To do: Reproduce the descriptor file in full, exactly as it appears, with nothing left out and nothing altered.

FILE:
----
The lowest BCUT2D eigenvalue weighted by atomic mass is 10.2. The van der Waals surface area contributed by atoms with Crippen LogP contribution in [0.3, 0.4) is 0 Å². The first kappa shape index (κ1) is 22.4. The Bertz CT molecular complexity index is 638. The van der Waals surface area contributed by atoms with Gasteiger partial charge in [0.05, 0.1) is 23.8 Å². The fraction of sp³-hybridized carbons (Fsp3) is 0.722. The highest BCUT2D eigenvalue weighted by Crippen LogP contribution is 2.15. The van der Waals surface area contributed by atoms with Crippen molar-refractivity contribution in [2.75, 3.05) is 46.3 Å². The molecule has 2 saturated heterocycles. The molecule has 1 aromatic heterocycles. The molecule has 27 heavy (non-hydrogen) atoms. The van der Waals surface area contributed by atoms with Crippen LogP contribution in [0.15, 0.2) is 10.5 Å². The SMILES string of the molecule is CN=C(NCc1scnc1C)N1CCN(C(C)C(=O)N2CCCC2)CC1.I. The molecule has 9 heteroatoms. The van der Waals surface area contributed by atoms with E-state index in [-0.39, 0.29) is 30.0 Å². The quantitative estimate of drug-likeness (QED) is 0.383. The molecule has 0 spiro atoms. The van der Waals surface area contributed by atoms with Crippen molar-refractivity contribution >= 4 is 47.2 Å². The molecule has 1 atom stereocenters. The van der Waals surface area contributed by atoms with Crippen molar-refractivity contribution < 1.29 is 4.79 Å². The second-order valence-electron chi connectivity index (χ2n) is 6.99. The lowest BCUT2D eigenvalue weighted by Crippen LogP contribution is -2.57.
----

The lowest BCUT2D eigenvalue weighted by atomic mass is 10.2. The van der Waals surface area contributed by atoms with Crippen LogP contribution in [0.3, 0.4) is 0 Å². The first kappa shape index (κ1) is 22.4. The Bertz CT molecular complexity index is 638. The van der Waals surface area contributed by atoms with Gasteiger partial charge in [0.05, 0.1) is 23.8 Å². The fraction of sp³-hybridized carbons (Fsp3) is 0.722. The highest BCUT2D eigenvalue weighted by Crippen LogP contribution is 2.15. The van der Waals surface area contributed by atoms with Crippen molar-refractivity contribution in [2.75, 3.05) is 46.3 Å². The molecule has 2 saturated heterocycles. The molecule has 1 aromatic heterocycles. The molecule has 27 heavy (non-hydrogen) atoms. The van der Waals surface area contributed by atoms with Crippen LogP contribution in [0.15, 0.2) is 10.5 Å². The SMILES string of the molecule is CN=C(NCc1scnc1C)N1CCN(C(C)C(=O)N2CCCC2)CC1.I. The molecule has 9 heteroatoms. The van der Waals surface area contributed by atoms with E-state index in [-0.39, 0.29) is 30.0 Å². The quantitative estimate of drug-likeness (QED) is 0.383. The molecule has 0 spiro atoms. The van der Waals surface area contributed by atoms with Crippen molar-refractivity contribution >= 4 is 47.2 Å². The molecule has 1 atom stereocenters. The van der Waals surface area contributed by atoms with Crippen molar-refractivity contribution < 1.29 is 4.79 Å². The second-order valence-electron chi connectivity index (χ2n) is 6.99. The lowest BCUT2D eigenvalue weighted by Crippen LogP contribution is -2.57.